Not So Massively: Iron Harvest 1920 is a dieselpunk RTS with a surprising amount of heart


It’s pretty common to stumble across a new game on the front page of Steam and think it looks interesting enough to add to your wishlist, but often such games languish there for months or years, and even if you do end up trying them, they often disappoint.

Such is not the case for real time strategy title Iron Harvest 1920, which officially launches on Steam today. I was pleasantly surprised to find a free open beta over the last few weeks offered me a chance to try the game immediately, and even more surprised when it turned out to actually be a pretty promising game.

Sharing a universe with the board game Scythe (also available in a virtual incarnation on Steam), Iron Harvest takes place in an alternate history version of post World War One Europe in which massive war mechs rule the day. Players control one of three factions as they vie for dominance.

The Polanians (Polish) focus on harassment with an army of long range and high mobility units. The forces of Rusviet (Russia), meanwhile, emphasize melee and close range units, and Saxony (Germany) wields an army of very slow but very durable units.

The three factions aren’t as distinct as you’d find in something like StarCraft (they do share some units between them), but they’re different enough to not just feel like reskins.

As much as all three factions feel interesting in their own way, I do think it’s a bit of a missed opportunity to have them all be from roughly the same part of the world. Frustratingly, there are other nations from farther afield mentioned as early as the game’s tutorial — including a “Shogunate” — so clearly such options exist within the setting. Presumably these other factions are being reserved for DLC, and I don’t mind the idea in theory, but I think it would make for a better sales pitch if the base game options were more diverse.

I just want giant dieselpunk samurai mechs, you guys.

On the plus side, what is included in the game right now is beautifully realized. The graphics are astonishingly pretty — easily the best I’ve ever seen in a strategy game — and the developers have done a fantastic job of illustrating the brutality and bombast of war in this setting. Gunshots snap and crack, while explosions shake the entire field of battle. Mechs can simply walk through small buildings if they get in the way.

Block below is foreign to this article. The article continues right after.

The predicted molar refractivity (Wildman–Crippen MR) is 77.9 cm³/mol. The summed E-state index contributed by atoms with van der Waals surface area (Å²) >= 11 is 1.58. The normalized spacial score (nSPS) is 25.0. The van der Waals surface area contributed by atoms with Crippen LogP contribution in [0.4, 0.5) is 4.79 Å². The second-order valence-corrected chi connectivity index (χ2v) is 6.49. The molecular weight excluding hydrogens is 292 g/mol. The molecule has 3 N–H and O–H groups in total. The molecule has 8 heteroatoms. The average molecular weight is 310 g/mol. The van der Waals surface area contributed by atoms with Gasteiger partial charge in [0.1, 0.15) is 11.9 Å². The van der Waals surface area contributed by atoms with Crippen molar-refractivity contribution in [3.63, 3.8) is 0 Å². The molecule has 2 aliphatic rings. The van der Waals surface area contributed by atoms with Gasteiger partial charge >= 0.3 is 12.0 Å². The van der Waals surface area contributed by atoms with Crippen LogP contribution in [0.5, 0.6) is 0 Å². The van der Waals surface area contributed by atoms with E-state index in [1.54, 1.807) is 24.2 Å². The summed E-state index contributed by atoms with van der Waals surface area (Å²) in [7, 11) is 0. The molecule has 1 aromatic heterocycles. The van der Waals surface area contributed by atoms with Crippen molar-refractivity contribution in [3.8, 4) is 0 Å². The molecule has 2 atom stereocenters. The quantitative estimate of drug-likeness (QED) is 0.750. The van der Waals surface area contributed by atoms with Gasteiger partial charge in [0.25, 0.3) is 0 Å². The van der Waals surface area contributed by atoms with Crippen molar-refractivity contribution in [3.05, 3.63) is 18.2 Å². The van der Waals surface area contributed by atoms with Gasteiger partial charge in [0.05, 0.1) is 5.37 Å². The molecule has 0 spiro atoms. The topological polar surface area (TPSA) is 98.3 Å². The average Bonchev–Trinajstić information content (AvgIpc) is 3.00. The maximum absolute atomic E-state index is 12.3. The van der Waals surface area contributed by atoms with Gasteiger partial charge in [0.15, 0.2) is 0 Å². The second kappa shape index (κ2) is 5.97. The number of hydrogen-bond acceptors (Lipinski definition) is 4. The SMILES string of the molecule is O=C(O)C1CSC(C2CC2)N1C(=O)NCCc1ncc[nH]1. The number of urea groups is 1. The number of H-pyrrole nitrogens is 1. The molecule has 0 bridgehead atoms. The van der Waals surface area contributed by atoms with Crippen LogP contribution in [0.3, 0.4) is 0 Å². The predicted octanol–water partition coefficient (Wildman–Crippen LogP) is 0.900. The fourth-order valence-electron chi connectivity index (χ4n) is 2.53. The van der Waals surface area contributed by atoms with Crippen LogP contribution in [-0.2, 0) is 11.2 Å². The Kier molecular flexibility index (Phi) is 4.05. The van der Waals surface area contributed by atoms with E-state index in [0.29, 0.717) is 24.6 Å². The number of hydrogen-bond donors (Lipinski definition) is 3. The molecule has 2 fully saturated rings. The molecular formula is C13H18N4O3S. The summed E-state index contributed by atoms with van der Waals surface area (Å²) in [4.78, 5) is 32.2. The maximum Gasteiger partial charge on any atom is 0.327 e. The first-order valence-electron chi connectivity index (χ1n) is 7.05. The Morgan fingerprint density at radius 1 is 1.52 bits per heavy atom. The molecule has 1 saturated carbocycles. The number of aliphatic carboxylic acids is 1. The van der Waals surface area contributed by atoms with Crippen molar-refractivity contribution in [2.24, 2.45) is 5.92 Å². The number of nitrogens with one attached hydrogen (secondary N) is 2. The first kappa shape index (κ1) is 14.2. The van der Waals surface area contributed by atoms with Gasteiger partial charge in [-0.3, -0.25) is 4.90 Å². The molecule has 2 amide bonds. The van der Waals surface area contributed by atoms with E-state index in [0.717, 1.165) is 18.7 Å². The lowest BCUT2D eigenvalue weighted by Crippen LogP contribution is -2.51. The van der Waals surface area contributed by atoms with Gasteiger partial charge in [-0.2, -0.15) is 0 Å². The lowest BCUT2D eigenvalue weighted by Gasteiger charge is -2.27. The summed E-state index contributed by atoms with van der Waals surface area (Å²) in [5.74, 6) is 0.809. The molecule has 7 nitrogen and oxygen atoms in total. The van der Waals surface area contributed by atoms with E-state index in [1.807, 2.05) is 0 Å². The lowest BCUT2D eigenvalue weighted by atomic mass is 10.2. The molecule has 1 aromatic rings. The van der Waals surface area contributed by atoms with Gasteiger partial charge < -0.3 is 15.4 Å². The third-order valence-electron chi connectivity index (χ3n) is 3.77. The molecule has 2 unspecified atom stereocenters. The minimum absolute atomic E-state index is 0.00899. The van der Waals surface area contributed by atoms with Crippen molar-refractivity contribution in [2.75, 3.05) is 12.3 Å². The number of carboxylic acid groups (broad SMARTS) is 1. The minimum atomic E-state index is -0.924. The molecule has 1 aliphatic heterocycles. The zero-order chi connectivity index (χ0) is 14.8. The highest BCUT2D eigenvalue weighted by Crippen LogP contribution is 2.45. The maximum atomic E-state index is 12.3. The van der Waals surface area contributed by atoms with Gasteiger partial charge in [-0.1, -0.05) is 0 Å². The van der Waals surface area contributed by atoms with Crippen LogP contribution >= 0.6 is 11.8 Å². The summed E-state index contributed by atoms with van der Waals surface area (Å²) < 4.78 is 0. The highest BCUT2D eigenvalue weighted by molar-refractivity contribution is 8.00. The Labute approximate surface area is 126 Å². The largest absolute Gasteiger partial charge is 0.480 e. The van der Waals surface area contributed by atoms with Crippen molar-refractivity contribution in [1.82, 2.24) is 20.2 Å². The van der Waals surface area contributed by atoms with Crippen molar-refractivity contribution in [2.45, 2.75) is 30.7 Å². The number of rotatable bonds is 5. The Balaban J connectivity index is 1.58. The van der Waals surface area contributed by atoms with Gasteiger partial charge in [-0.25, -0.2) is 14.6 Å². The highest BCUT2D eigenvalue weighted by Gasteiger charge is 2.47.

In general it was a very polished beta experience, with few bugs or issues to speak of. The September launch date doesn’t seem like rushing things; this game is ready. I did experience a bit of a steeper than average learning curve, but once I realized what the right approach to this game is, I started really enjoying myself.

These days, most RTS games feel a bit like nostalgia acts. They’re mainly attempts to replicate the success of the RTS games of yesteryear. This is not entirely a bad thing, mind you; there were a lot of great RTS games back in the day, and those are formulae that deserve to be replicated. But that doesn’t mean it’s not a delight to see a new game genuinely chart a new course.

I kept trying to figure out what hole to fit Iron Harvest into. Is it more of a clone or StarCraft or Command and Conquer? Eventually, though, I realized it’s not really a clone of anything. It’s just kind of doing its own thing. While its core mechanics are largely familiar to any RTS player, the way they all come together doesn’t quite feel like anything that’s come before.

Broadly speaking I would say that Iron Harvest is more of a micro game than a macro game. That is, it’s more about managing your troops in battle than about managing the economy. There’s only two resources to harvest and a handful of structures to build. Units upgrade automatically by earning XP in battle, rather than by researching upgrades at your base. You don’t even have to assign workers to gather resources.

It’s not like other micro-oriented RTS games I’ve played, though. It’s neither the frantic dance of StarCraft II, where a single mistake spells disaster, nor the spell-slinging of Warcraft III, where mighty hero units duel with game-changing magic. The pace of combat is relatively slow, and active abilities are few within your army.